No More Memory Bandwidth

Again, we have a 256 bit (4x 64 bit) memory interface to GDDR3 memory. The local graphics memory setup is not significantly different from the 6800 series of cards and only runs slightly faster at a 1.2 GHz effective data rate. This will work out in NVIDIA's favor as long as newer games continue to put a heavier burden on pixel shader processing. NVIDIA sees texture bandwidth as outweighing color and z bandwidth in the not too distant future. This doesn't mean the quest after ever increasing bandwidth will stop; it just means that the reasons we will need more bandwidth will change.

A good example of the changing needs of graphics cards is Half-Life 2. While the game runs very well even on older graphics cards like the 9800 Pro, the design is such that increased memory bandwidth is far less important than having more shader processing power. This is why we see the 6600GT cards significantly outperform the 9800 Pro. Even more interesting is that in our testing, we found that enabling 4xAA on a 9800 Pro didn't affect performance of HL2 much at all, while increasing the resolution from 1024x768 to 1280x1024 had a substantial impact on frame rates. If the HL2 model is a good example of the future of 3D engines, NVIDIA's decision to increase pixel processing power while leaving memory bandwidth for the future makes a lot of sense.

On an interesting side note, the performance tests in this article are mostly based around 1600x1200 and higher resolutions. Memory usage at 2048x1536 with 32bit color and z-buffer runs a solid 144MB for double buffered rendering with 4x AA. This makes a 256MB card a prerequisite for this setup, but depending on the textures, render targets and other local memory usage, 256MB may be a little short. PCI Express helps a little to alleviate any burden placed on system memory, but it is conceivable that some games could get choppier when swapping in and out large textures, normal maps, and the like.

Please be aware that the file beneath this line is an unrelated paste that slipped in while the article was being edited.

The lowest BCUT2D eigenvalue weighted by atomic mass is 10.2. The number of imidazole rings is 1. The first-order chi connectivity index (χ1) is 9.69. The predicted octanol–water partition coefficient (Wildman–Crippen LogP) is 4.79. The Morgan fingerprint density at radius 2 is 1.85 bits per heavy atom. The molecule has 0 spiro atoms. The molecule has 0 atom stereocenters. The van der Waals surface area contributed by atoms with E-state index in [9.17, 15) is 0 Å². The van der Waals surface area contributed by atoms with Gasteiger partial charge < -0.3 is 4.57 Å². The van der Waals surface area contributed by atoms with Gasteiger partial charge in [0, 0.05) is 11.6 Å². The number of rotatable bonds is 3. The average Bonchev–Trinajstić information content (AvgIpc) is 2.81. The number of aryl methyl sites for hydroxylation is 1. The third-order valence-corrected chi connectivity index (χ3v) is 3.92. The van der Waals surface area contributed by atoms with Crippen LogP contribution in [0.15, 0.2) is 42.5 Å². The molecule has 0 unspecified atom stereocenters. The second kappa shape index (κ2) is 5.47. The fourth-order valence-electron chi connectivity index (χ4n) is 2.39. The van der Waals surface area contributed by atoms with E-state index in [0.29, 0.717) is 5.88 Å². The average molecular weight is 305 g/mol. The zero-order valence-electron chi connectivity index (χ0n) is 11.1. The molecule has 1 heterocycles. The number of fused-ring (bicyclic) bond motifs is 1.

We don't feel that ATI's 512MB X850 really brings anything necessary to the table, but with this generation we could start to see a real use for 512MB of local memory. MRTs, larger textures, normal maps, vertex textures, huge resolutions, and a lack of hardware compression for fp16 and fp32 textures all mean that we are on the verge of seeing games push memory usage way up. Processing these huge stores of data require GPUs powerful enough to utilize them efficiently. The G70 begins to offer that kind of power. For the majority of today's games, we are fine with 256MB of RAM, but moving into the future it's easy to see how more would help.

In addition to these issues, a 512MB card would be a wonderful fit for Dual-Link DVI. This would make the part a nice companion to Apple's largest Cinema Display (which is currently beyond the maximum resolution supported by the GeForce 7800 GTX). In case anyone is curious, a double buffered 4xAA 32bit color+z framebuffer at 2560x1600 is about 190MB.